I’m combining all my other blogs’ content to this site. Please bear with me as I post older content. 🙂
A while back I stumbled upon a briefing in my email that led me to this study, which indicated that women with polycystic ovarian syndrome (PCOS) have an increased risk for developing type 2 diabetes. As a woman who was diagnosed with PCOS as a 17 year old (and as a woman with an egregious sweet tooth), this news alarmed me, but not just for the risk mentioned.
First off, PCOS is a reproductive hormonal condition that can impact fertility. With PCOS woman is thought to have at least two of the following: high levels of androgen, increased facial hair, multiple cysts in her ovaries, and/or infrequent periods. The risk of PCOS is also greater when a woman is obese.
When I was first diagnosed with PCOS, I was around 17, and went to the Ob/Gyn because I hadn’t had my period in 6 months despite not being sexually active. The doctor inquired on my lifestyle, and when he discovered I played on two soccer teams and ran track on the off season, he quickly decided that my period’s absence must be due to my high level of physical activity. For some reason, he still decided to do an ultrasound, and then proclaimed that I had cysts in my ovaries. He retroactively mentioned that they might be the reason for my errant hairs on my chin and below my belly button (as PCOS is known for causing hormonal fluctuates that result in increased androgen). He then had me get a blood test, the results of which showed that I had slightly lower levels of estrogen than is “the norm”. He prescribed me birth control pills to balance out my hormones and sent me on my way. And so I began my journey on “the pill” for about 3 or 4 years.
After that, every time I subsequently went to see a Ob/Gyn, in college and after, I dutifully marked down that I had PCOS on the medical intake forms. It was never remarked upon again as my body weight was normal, which at the time was the big red flag with PCOS. It wasn’t until I started going through what we later found to be topical steroid withdrawal that my PCOS became a problem. Because my skin was so bad, doctors believed it may have had something to due with my hormones, and so I had a gamut of tests, from blood and saliva draws, to MRIs. They found that my cortisol levels were high and decided it would be worth it to see if taking me off the pill alleviated said result (it was also discovered that I had a pituitary adenoma, which led to me having to see a neurologist, and in following years having to get an annual check-up MRI. This continued until one doctor said they weren’t sure I ever had the adenoma, but instead perhaps the imaging had been read incorrectly the first time. Such is the way with imaging readings, I’ve learned).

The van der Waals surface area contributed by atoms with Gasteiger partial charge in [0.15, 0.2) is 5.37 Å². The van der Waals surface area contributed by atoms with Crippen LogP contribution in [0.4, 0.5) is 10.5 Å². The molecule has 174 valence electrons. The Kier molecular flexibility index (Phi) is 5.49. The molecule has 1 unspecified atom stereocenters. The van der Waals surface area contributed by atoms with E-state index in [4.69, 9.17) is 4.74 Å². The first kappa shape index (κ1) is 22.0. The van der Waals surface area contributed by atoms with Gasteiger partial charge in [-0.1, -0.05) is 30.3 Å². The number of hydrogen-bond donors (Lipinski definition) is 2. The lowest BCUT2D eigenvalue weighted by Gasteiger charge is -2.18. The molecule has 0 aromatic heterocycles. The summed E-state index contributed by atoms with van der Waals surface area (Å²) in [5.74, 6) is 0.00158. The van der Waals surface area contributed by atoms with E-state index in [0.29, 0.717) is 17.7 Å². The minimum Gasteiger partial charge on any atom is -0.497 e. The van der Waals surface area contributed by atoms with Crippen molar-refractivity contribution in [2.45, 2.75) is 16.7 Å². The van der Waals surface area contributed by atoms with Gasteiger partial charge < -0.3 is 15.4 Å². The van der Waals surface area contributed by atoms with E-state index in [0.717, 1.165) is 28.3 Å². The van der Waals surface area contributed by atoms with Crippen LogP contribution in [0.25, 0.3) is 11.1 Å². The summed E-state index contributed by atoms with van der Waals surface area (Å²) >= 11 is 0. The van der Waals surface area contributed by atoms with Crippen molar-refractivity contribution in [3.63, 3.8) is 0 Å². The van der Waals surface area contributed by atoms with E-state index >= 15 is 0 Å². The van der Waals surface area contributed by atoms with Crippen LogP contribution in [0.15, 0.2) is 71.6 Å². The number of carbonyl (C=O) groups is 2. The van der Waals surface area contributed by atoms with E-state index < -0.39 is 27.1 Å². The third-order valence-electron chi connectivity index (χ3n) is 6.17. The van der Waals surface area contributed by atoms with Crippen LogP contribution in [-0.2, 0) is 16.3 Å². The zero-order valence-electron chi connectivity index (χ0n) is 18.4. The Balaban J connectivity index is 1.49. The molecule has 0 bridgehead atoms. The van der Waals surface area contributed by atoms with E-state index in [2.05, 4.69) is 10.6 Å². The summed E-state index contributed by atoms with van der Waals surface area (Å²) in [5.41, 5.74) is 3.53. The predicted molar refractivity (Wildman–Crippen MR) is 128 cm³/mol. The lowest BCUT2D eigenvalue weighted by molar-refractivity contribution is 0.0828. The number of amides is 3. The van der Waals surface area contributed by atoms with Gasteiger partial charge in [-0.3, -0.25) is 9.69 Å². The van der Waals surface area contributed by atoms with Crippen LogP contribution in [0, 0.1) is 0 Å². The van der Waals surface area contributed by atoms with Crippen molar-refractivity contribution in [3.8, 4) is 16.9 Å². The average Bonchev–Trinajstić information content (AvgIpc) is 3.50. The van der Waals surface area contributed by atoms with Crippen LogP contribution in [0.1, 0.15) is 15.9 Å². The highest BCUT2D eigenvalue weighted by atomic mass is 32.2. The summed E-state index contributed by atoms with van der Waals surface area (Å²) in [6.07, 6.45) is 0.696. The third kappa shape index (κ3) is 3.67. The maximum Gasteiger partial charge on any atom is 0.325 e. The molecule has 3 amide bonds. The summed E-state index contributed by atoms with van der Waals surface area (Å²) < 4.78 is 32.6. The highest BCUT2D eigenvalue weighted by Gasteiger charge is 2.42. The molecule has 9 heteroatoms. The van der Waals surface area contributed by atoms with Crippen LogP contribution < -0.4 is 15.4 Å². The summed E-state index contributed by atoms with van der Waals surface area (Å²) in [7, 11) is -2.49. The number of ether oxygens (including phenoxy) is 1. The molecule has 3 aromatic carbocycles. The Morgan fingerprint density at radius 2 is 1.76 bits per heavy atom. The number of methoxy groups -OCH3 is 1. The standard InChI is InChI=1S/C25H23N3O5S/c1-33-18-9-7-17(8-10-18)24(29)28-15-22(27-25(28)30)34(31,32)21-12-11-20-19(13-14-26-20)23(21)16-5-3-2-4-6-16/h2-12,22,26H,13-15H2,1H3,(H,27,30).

When I was pregnant, I dutifully told my new Ob/Gyn about my PCOS diagnosis, and he replied that many women were given the diagnosis of PCOS when they were young without it truly being the case. Rather, he elaborated, it was more likely the case that I was young and my body was still adjusting to its hormonal changes. So maybe I had a cyst or two temporarily but it was not the same thing as PCOS. He furthered that the diagnostic signs for PCOS are a bit outdated, a statement of which newer studies seem to agree.
With the uncertainty around correct diagnoses, how then would one know if they are at more risk for type 2 diabetes or not? After I pondered this for a while, and my mind wandered down such avenues of questions, I inevitably came to the same conclusion where I always end up. Does it really matter? Or are most of these conditions still the product of lifestyle? Is the answer still then to eat more vegetables, cut down on sugar and processed foods, don’t consume excessive calories, sit less and move more?
Whenever I get to this conclusion I start to wonder what cultures still follow these stipulations more closely, and if said cultures have been studied for their rates of lifestyle diseases. But that’s a post for another day.
Dewailly D. Diagnostic criteria for PCOS: Is there a need for a rethink? Best Practice & Research Clinical Obstetrics & Gynecology. 2016 Nov; 37: 5-11.
Kakoly NS, Earnest A, Teede HJ, Moran LJ, Joham AE. The Impact of Obesity on the Incidence of Type 2 Diabetes Among Women With Polycystic Ovary Syndrome. Diabetes Care. 2019 Jan.
Polycystic Ovary Syndrome. Office on Women’s Health. https://www.womenshealth.gov/a-z-topics/polycystic-ovary-syndrome.